THE Evangelists maintain “great reserve” when speaking of Jesus’s devotional life. They tell us he was critical of ostentatious displays of piety, and discouraged verbosity in prayer. More positively, they describe “a loving filial delight in God, in Himself and for Himself, which is unique in vividness and depth” (Evelyn Underhill, Worship).
It is his “vivid” and “deep” love that compels Jesus to break off from public ministry to spend time in communion with his Father. At the end of one such time of retreat, the disciples ask, “Lord, teach us to pray.” His response is a simple, easily memorisable prayer. The Lord’s Prayer is as accessible to Galilean fishermen and peasants as to scribes and teachers of the Law. Yet its simplicity contains an infinite depth.
In Aramaic, it begins with a simple, direct Abba — a term that indicates intimacy, although not one to be sentimentalised. It is the counterpart of “Father” rather than “Daddy” (Judith Lieu, Epworth Bible Commentaries: The Gospel of Luke).
The structure of the Lord’s Prayer gives the framework for all Christian devotion. It begins with the hallowing of God’s name. In so doing, it draws us into the eternal offering of praise from the Son to the Father. As Jesus observes in the second half of our Gospel, the Father is not like the lazy friend who needs to be roused by our pestering. His care far exceeds that of earthly parents. The primary purpose of prayer is to unite our wills with that of God, and to draw us into the Triune movement of praise, glory, and mutual delight. “Prayer”, as St Julian of Norwich writes, “oneth the soul to God.”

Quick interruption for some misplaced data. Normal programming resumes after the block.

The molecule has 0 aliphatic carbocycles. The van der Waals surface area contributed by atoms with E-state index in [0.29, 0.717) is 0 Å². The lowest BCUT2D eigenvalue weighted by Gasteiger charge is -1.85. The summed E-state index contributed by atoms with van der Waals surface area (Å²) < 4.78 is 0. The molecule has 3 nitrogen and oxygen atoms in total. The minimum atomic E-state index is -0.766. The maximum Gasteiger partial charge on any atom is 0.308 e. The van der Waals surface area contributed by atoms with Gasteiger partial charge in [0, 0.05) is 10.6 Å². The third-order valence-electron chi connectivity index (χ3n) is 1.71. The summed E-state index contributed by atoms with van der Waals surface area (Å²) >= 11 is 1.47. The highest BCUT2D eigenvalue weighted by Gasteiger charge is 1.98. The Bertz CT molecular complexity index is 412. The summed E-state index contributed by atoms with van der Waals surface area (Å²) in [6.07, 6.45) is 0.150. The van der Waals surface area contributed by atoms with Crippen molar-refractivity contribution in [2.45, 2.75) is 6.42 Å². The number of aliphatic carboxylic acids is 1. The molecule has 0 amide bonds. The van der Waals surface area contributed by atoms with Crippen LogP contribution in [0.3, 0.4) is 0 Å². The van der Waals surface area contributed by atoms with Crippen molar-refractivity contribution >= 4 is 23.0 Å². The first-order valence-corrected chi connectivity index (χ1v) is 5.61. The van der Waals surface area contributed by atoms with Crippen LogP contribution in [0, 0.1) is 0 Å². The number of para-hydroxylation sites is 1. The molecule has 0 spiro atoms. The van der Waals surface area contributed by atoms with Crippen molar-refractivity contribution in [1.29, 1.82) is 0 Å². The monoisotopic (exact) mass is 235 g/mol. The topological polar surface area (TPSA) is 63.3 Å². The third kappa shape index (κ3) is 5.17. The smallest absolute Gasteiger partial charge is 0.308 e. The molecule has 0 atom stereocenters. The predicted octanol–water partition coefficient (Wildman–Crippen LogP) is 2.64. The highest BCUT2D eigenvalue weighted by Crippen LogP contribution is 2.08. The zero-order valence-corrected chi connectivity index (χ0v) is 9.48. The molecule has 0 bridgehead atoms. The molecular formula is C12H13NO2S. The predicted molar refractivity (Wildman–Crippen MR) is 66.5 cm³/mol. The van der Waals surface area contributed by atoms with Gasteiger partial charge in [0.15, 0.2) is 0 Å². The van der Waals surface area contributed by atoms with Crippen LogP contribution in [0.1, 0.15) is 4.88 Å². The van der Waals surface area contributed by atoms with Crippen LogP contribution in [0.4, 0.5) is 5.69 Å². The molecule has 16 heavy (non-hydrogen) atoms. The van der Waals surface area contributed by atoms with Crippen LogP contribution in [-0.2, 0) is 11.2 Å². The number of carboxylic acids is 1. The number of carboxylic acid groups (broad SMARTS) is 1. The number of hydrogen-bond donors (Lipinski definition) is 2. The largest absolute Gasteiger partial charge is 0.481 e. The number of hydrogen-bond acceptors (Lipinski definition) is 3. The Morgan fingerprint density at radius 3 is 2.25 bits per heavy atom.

It is only after three petitions focused on God that we come to any focused on human beings. Here, again, is a striking simplicity. Jesus identifies three of the most fundamental human needs: bread, mercy, and deliverance from the tempter’s power.
The request for “daily bread” has a greater sense of immediacy than the liturgical prayers of Jesus’s day, which asked for “sustenance through the year”. Jesus’s petition “is not directed to securing a state of comfort but having needs met each day as they come” (David Lyle Jeffrey, Brazos Theological Commentary on the Bible: Luke). This reflects the state of life of Jesus and his followers. In their vulnerability, they have a deep and immediate sense of divine providence.
From the patristic era onwards, this petition has also been understood Christologically, and hence eucharistically. Tertullian writes that “when we ask for our daily bread, we are asking to live for ever in Christ and to be inseparably united with his body.” This has a particular resonance when we say the Lord’s Prayer together before communion. The practice emphasises the Triune nature of all Christian prayer. We join with the Son “in the power of the Spirit” as he offers praise and intercession to the Father.
Moreover, it reminds us that God is the ultimate answer to — as well as the answerer of — our petitions. In Christ, he feeds us with the bread of life, in whom we find forgiveness, reconciliation, and deliverance from the evil one. Here we experience what Jesus promises in verse 11. We ask, and what is given to us is the one thing needful: “To be inseparably united with his body”.
This point is reinforced in the verses that follow. Listing the good things an earthly father would give his children, Jesus continues by saying “How much more will the heavenly Father give the Holy Spirit to those who ask him!” God gives us nothing less than himself.
Only one petition involves a promise of action by those who are praying. When asking for forgiveness, it continues with the declaration “for we ourselves forgive everyone indebted to us”. The two are inextricably linked. To refuse to extend forgiveness to others is to reject the summons into the divine love.
By contrast, as we see in our Old Testament lesson, when someone petitions God to show mercy, this is a sign that his grace is at work within them. Abraham’s prayer is answered by the Lord precisely because it reflects his heart of mercy. Like all true prayer, the petition is inspired by the Holy Spirit. Such prayer is not a cry to a far-off deity. It is a participation in the flow of compassion, praise, and delight which goes on eternally within the Godhead.